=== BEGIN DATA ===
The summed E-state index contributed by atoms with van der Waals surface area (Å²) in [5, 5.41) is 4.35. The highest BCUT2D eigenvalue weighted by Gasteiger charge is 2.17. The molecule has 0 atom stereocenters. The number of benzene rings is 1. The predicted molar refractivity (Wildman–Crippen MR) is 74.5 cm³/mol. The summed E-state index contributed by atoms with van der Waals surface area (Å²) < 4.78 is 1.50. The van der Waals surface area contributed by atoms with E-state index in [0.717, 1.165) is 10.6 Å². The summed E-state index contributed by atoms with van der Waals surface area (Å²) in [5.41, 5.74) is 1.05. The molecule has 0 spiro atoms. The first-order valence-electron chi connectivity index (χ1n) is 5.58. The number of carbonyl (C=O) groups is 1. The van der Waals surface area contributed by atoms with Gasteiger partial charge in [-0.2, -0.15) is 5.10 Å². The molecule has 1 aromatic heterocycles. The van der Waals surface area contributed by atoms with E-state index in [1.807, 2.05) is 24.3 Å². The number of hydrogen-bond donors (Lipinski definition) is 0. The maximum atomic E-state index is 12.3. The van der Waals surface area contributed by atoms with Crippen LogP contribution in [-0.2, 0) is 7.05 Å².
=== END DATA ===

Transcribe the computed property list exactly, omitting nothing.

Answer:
The summed E-state index contributed by atoms with van der Waals surface area (Å²) in [5, 5.41) is 4.35. The highest BCUT2D eigenvalue weighted by Gasteiger charge is 2.17. The molecule has 0 atom stereocenters. The number of benzene rings is 1. The predicted molar refractivity (Wildman–Crippen MR) is 74.5 cm³/mol. The summed E-state index contributed by atoms with van der Waals surface area (Å²) < 4.78 is 1.50. The van der Waals surface area contributed by atoms with E-state index in [0.717, 1.165) is 10.6 Å². The summed E-state index contributed by atoms with van der Waals surface area (Å²) in [5.41, 5.74) is 1.05. The molecule has 0 spiro atoms. The first-order valence-electron chi connectivity index (χ1n) is 5.58. The number of carbonyl (C=O) groups is 1. The van der Waals surface area contributed by atoms with Gasteiger partial charge in [-0.2, -0.15) is 5.10 Å². The molecule has 1 aromatic heterocycles. The van der Waals surface area contributed by atoms with E-state index in [1.807, 2.05) is 24.3 Å². The number of hydrogen-bond donors (Lipinski definition) is 0. The maximum atomic E-state index is 12.3. The van der Waals surface area contributed by atoms with Crippen LogP contribution in [-0.2, 0) is 7.05 Å².